Coaches are in a very powerful position, often working with the inner world of the coachee and having to manage the dynamics of a 1:1 working relationship (with much activity happening beneath the surface and out of conscious awareness). Done well, coaching can transform a coachee, the client organisation, and a coach’s professional practice. However, done badly, coaching can turn into a cosy chat, in which there is collusion with the coachee. Or, perhaps, an internal pressure from the coach to ‘prove their worth’ by showing what they know and not forming a strong working alliance from which to understand the coachee’s needs and how best to respond to them.

Looking at this area it is important to focus on what is meant by the term supervision in a coaching context. Hawkins & Smith (2006) defined supervision as:

‘The process by which a Coach with the help of a supervisor, can attend to understanding better both the Client system and themselves as part of the Client/Coach system, and by so doing transform their work and develop their craft’.

Although there are many coaches who practice without regular supervision, the three professional bodies in the UK coaching arena (Association for Coaching, International Coach Federation and European Mentoring and Coaching Council) all recognise the value of supervision to ensure continuing professional development and that coaches are working to the highest ethical and professional standards. As a coach, (and qualified psychotherapist), and someone who has recently completed a Level 6 Supervision Certificate, I have experienced and witnessed the benefits to be gained from coaching supervision and I offer my insights of the benefits of supervision in this blog as follows:

1. Proving a reflection space

In our busy worlds, we can sometimes lose sight of ourselves as coaches and operate on ‘automatic pilot’, using our tried and trusted coaching models. However, a different perspective, from a well-qualified and skilled supervisor, can breathe new life into our coaching practice as well as help us to learn how to tolerate and work with ‘not knowing the answer’ or being able to ‘fix’ a client. Transferred back into the coaching relationship, this also shows the client how to work through ambiguity in their lives. Reflection space provides a space to ‘pause’, to review, reflect and think about our professional practice and provide insights into what we do, in potentially new ways.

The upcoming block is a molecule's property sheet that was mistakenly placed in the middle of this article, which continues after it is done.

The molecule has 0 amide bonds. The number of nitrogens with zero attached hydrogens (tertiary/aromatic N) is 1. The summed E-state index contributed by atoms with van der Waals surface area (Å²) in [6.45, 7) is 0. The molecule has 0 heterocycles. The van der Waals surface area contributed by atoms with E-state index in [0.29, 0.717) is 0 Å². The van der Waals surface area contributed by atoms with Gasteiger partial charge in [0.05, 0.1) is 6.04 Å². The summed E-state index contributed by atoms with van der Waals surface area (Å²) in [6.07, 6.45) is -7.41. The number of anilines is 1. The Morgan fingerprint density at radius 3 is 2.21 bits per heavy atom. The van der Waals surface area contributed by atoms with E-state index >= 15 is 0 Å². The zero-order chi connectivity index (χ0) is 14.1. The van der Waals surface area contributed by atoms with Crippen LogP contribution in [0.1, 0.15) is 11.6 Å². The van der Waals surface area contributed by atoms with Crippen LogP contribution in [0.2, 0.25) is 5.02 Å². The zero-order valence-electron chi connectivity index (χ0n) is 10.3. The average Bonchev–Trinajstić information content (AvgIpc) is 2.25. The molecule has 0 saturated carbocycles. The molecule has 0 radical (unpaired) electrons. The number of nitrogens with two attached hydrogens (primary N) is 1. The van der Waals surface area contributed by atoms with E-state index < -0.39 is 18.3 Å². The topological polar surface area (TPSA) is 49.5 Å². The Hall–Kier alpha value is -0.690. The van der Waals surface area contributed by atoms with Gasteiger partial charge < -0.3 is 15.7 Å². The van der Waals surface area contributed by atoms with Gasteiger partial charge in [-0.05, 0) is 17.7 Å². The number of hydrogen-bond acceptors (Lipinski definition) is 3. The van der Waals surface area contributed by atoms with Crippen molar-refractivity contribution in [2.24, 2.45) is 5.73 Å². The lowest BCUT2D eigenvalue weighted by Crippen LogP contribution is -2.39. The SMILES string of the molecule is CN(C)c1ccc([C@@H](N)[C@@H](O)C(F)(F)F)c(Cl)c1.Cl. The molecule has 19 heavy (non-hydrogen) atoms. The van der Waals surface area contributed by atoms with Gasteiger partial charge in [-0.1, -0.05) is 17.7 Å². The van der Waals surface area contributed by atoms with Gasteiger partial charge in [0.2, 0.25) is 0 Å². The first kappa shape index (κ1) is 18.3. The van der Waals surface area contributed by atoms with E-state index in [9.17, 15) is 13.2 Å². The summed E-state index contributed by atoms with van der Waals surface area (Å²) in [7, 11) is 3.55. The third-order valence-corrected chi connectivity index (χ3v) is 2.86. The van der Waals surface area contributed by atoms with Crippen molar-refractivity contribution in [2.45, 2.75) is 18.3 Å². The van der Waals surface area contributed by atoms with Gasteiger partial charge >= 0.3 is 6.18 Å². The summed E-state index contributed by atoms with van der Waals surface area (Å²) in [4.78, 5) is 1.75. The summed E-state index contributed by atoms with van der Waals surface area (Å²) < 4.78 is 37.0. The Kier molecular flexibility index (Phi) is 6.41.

2. Learning tools, techniques and new ideas

When we have the space to think, we can often see ourselves and situations more clearly. Effective supervision facilitates a review of coaching practice and a widening of our perspectives and the options we have in our practice. The coach might even practice some new ways of working in the learning environment which good supervision provides.

3. Understanding self

We bring our whole ‘self’ into our coaching practice, and so it makes sense that we have a deep level of insight into our own patterns of thinking and how this then shapes the coaching relationship. From a professional development perspective, it is good to look closely at what influences our thinking, so that it does not unconsciously impact on work with a client. For example, when working with senior leaders, there can be a reluctance to challenge or identify a blind-spot in the leader and this can be identified, acknowledged and worked through, in supervision.

4. Exploring unconscious processes/dynamics within the coaching relationship

Neuroscientists tell us that over 90% of our behaviour comes from our unconscious processing. It is therefore in our best interests to know what influences our thinking. The supervisor can, for instance, use the dynamics present within the supervisory relationship to explore whether there are parallel processes in the coaching relationships.

5. Awareness of the wider system within which coaching take place, including ethical and legal considerations

We operate in a world where there are huge demands placed on workers which include a long-hours culture; always connected through technology; and job insecurity (particularly in the Gig economy). There are also very practical measures that need careful consideration by coaches like contracting, record-keeping and sharing of information. How personal information is managed was brought into sharp focus with the introduction of General Data Protection Regulations in May 2018. A good supervisor will understand changes in the law that impact on coaches and will proactively advise coaches and check whether their current practice meet any new standards.

Choosing a supervisor from limited information that appears on web-sites is often hard, and that is one of the reasons why I have chosen to write this blog to provide an insight into my own thinking about supervision. My current conceptualisation of supervision is one of ‘learning in action’. I see the supervision process covering a wide variety of theory, skills and practice and these include: reviewing work with clients, professional development, continuing professional education and personal support. Finally, the words of TS Eliot capture succinctly both the effort and the simplicity of good supervision:

‘We shall not cease from exploration

And at the end of all our exploring

Will be to arrive where we started

And know that place for the first time’.

Margaret Walsh works as a coaching and counselling supervisor and works both face-to-face and over Skype. She is also developing several CPD Workshops for coaches (both internal and external) to deepen self-awareness and sharpen coaching practice which involve working in nature in the beautiful grounds of Tofte Manor in Bedfordshire.

If you would like to discuss your requirements, then please contact Margaret directly at or via LinkedIn


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